But the outbreak had a nationwide chilling effect on consumers. Patricio, president of Westside Produce in Firebaugh, said public contamination fears “shut down our season three weeks early, meaning the loss of three weeks during a 15-week shipping season.”

That meant workers, for example, lost 20 percent of their normal income in places like the San Joaquin Valley. And Patricio said the loss was still greater in parts of Arizona and Imperial where “their season was ramping up as ours was ramping down. They were damaged two or three times what we suffered.”

Patricio said it was impossible to quantify exactly what losses would total.

He said the listeria outbreak, the first ever for melons, was “a tragic localized event,” though its effects were felt in multiple states in part because Jensen allied itself with Texas-based distributor Frontera Produce, which gave it a greater reach than it would otherwise might have had.

Patricio said the FDA and officials with the Colorado Department of Health Services “probably saved numerous lives and prevented illnesses” by responding quickly to a report of a person sickened by a cantaloupe with a Rocky Ford label.

Some of the cantaloupe was tested and listeria was detected, including strains that had sickened others.

“The smoking gun was found,” Patricio said.

The contamination was traced to a washing system that had just been installed at Jensen. Lack of forced air cooling to remove field heat also may have played a role.

“This was basic Packing Shed 101,” Patricio said. “It wasn’t new, it wasn’t whiz bang.”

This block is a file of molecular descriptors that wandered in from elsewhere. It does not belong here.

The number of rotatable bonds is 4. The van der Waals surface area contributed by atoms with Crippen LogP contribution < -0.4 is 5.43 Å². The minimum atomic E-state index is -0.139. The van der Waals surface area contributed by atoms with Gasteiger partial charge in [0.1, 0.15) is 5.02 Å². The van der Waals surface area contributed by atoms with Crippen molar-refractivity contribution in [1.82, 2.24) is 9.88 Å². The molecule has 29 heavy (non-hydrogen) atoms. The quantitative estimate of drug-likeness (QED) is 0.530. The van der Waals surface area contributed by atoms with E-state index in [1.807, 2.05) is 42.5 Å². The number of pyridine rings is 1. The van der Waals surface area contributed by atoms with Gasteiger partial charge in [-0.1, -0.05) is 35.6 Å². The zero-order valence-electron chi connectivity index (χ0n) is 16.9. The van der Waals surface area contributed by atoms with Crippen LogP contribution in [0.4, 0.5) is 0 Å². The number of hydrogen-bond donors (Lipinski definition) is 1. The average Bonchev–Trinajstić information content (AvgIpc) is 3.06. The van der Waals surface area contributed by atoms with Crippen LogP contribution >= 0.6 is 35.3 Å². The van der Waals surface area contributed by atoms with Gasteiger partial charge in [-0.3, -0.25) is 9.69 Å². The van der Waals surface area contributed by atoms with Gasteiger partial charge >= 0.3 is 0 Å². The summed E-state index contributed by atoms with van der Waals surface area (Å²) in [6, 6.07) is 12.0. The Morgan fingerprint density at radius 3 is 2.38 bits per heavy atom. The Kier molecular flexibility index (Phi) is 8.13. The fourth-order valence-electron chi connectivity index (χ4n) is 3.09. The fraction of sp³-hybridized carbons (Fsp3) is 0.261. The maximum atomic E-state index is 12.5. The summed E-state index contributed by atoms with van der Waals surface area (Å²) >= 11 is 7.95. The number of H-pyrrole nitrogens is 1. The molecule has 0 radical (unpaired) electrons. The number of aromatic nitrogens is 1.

California each year ships about 30 million 40-pound cartons. Cantaloupes are a $134 million California crop grown on about 40,000 acres. The state produces 58 percent of the nation’s crop. Arizona has 28 percent, Florida 7 percent, Georgia 4 percent and Colorado about 2 percent.

Patricio said it’s unknown how quickly the melon industry can allay concerns.

“It took five years after the spinach crisis for it to return to earlier consumption levels,” he said. “Alar on apples took three years; Temek on watermelons [in the 1980s] took less than a year. There will be a [continuing] impact. It depends on how the industry is able to respond to consumer concerns.”

Patricio said that in 1999 the California industry adopted guidance that was “at a more robust level” than the federal government’s recommendations on food safety.

He said that on Jan. 11 there will be a symposium in San Diego of “industry stakeholders” to help set an agenda of science-based research related to food safety.